When it comes to possession, those pesky demons seem to only have a limited repertoire of tricks. In fact, it’s as though they work through a checklist. My Best Friend’s Exorcism hits all the standard demonic possession tropes: Projectile vomit? Check. Sudden lack of hygiene? Check. Weird sexual behaviors? Check. Change of personality? Check.
Anyone familiar with Hendrix’s previous work, Horrorstör, a terror-infused version of an Ikea catalog, expects there will be some gimmick. Bracketed with the conceit of a high school yearbook, within the pages there are very few non-traditional novel elements. In one chapter, increasingly dire fragments of a food journal effectively ratchets up the dread, but exists mainly in a vacuum.
The protagonists and even the so-called demon vie for the spotlight with Hendrix’s clearly favored character, THE EIGHTIES! Each chapter is named after an 80’s song, stirrup pants and roller skating rinks are in full force, and the “Just Say No!” and War on Drugs rhetoric of the decade loom large in the novel, playing a pivotal role in the interpretation of the unfortunate best friend’s demonic possession. This abnormal fear of drugs influences the “adults” to behave in nonsensical, paradoxical ways, simultaneously dismissing a generally normal character as a drug pusher while ignoring clear signs of disturbance in another. The blase stupidity of every single adult in this book defies belief, even in a book with a demon possession. The only character that seems to behave with a modicum of sense is the possessed girl.
This book had me constantly thinking of A Head Full of Ghosts, to the point I was consistently confusing the authors. Although the source of the possession in each book differs dramatically, as do the themes (drug paranoia vs. mental illness), but it landed me on a specific question regarding possession narratives in general: Why do demons typically possess women?
All of the demonic possession stories seem to share another checkbox in the list in common: Young female victims. Both books and films in general align with this trope. The Exorcist, The Exorcism of Emily Rose, The Conjuring 2, The Last Exorcism, Paranormal Activity, The Possession, The Devil Inside – all of these star young women as victims of malevolent demons, along with My Best Friend’s Exorcism and A Head Full of Ghosts.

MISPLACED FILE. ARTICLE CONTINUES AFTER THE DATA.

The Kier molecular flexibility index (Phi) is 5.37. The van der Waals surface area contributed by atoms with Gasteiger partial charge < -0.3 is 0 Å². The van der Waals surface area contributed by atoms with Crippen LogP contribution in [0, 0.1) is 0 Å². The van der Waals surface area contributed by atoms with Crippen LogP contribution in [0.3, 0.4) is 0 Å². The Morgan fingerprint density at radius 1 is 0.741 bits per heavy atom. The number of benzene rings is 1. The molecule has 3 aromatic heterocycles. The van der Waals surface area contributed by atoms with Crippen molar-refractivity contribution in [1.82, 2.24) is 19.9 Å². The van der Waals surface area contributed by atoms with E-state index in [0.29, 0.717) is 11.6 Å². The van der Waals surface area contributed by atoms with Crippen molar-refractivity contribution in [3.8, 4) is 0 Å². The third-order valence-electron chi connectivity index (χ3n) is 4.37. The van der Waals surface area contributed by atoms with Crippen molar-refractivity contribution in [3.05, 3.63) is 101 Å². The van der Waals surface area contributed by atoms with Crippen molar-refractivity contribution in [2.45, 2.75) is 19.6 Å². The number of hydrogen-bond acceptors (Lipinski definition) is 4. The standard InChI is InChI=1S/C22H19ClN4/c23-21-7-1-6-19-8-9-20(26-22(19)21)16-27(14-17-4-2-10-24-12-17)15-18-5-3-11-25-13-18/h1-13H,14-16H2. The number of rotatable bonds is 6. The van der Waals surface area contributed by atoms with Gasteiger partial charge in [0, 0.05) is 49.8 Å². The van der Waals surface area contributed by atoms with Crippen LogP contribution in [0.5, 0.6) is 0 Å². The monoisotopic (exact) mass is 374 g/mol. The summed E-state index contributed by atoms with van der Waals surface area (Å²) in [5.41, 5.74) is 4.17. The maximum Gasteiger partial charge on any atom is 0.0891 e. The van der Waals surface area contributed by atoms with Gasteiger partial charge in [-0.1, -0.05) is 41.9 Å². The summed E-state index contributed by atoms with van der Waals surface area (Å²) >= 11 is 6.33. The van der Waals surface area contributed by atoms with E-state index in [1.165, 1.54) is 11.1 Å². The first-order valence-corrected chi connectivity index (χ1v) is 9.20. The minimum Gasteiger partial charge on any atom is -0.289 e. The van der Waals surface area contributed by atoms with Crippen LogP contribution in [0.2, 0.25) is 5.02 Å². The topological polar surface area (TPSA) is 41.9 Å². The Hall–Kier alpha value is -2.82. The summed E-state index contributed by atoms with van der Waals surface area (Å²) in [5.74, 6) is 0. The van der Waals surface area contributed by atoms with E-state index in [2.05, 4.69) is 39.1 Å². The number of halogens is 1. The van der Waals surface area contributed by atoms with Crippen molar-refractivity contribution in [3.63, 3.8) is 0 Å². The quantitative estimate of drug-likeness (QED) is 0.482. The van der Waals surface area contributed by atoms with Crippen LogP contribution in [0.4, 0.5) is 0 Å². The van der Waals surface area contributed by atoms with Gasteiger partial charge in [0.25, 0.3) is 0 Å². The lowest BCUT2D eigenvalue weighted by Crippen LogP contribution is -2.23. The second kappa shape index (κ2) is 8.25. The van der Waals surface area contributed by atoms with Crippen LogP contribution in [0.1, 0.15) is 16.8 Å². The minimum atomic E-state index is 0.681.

Why? Why female? Most of the suspicions I have are not flattering to women or progressive; the idea that young women are most susceptible to possession, that they are vulnerable, easily invaded, easily controlled, victims in a world hunting for vessels to manipulate. It plays to a patriarchal fear that our young women can be influenced by whatever the devil happens to represent: drugs, sex, feminism, the right to choice, control over her own body, education, trousers.
My Best Friend’s Exorcism doesn’t elevate itself above the cliche, and towards the end it devolves into some treacly sentimentalism regarding FRIENDSHIP, yet it remains a compulsive, nearly single sitting read. For a fun time (+demons).
- The Exorcist by William Peter Blatty was inspired by a case in Maryland, where the reported possessee was a young boy, changed in the novel to a girl.
- Working title: The Girls with all the Demons.
- Another gimmicky conceit that never pans out: scraps of a Seventeen style quiz about best friends. The questions sound genuine, like they were ripped from the pages of a teen magazine, but they don’t illuminate, and don’t devolve into the queasy horror that made Hendrix’s Horrorstör simultaneously hilarious and sickening.